In order to modify the adaptation speed of transmission and/or receiving means (hardware and software) of a moving mobile entity it can be required to determine the speed of motion for the mobile entity. In a communications environment wherein radio signals are only transmitted via single line of sight channels, the Doppler shift or Doppler frequency f_{d }resulting from a moving entity allows for a calculation of the speed of the entity according to equation of (1). In contrast thereto, as can be derived from the definition of the Doppler spread in equation (11) this is, in general, not possible for a multipath propagation environment. In particular, the Doppler spread as defined in equation (11) does not exhibit a maximum spread frequency f_{max}.
Rather, a definition of a maximum spread frequency f_{max }requires a certain shape of a Doppler power density spectrum:
Assuming a Jake's spectrum, as set forth above, solving equation (11) using equation (6) results in :
For a uniform power distribution between two frequencies −f_{max}<f<f_{max }expressed as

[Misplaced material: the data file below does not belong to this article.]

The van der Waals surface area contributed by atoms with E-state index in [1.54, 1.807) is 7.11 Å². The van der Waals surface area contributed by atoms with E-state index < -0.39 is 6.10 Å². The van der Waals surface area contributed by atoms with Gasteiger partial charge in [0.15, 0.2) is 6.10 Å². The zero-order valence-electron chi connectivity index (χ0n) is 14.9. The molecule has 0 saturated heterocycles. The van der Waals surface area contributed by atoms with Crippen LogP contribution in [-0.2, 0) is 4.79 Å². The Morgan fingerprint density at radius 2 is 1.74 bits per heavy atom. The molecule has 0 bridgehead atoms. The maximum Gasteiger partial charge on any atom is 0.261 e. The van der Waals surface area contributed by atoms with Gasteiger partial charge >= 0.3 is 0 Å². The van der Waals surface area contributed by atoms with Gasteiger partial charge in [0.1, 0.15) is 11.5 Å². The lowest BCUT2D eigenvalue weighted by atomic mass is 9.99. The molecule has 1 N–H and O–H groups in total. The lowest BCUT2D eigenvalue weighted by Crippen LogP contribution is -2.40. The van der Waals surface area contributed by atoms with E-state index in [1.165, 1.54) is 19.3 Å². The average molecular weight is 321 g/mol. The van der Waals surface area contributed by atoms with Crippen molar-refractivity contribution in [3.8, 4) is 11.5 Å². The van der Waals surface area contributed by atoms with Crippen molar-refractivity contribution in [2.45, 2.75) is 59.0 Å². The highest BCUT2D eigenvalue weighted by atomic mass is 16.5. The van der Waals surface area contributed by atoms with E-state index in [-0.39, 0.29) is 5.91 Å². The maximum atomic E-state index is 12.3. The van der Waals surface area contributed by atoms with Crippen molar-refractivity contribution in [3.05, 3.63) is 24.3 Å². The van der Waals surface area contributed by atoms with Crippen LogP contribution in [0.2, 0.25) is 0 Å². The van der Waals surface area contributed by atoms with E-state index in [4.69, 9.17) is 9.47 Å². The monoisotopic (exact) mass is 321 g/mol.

the Doppler spread B^{(2) }is given by:
In the case of a spectrum only exhibiting components at f_{max }and −f_{max}, as described by equation (61), the result is:
B ^{(2)} =f _{max} (72)
As can be derived from the above examples, the more power is concentrated at edges of the power spectrum the more the factor r given by
tends to be 1.
Further, if all power is concentrated in the center of the power spectrum, the Doppler spread will become 0. This applies also for a superposition of a Doppler power density resulting from radio signal transmitted via direct and indirect paths. For an estimation of the maximum frequency f_{max}, a factor r has to be chosen in the range of 0<r<1. Choosing the factor r to be 1/√{square root over (2)}, the speed of a mobile entity can be expressed as:
wherein c_{0 }denotes the speed of light and f_{c }denotes the carrier frequency.
Estimation of the Doppler Parameters
On the basis of the result described above, it is possible to define an algorithm for estimations of Doppler parameters. For a calculation of autocorrelation coefficients, at least three different lags κ are required to keep an estimation error for the second derivative of the autocorrelation function below 10%, as illustrated in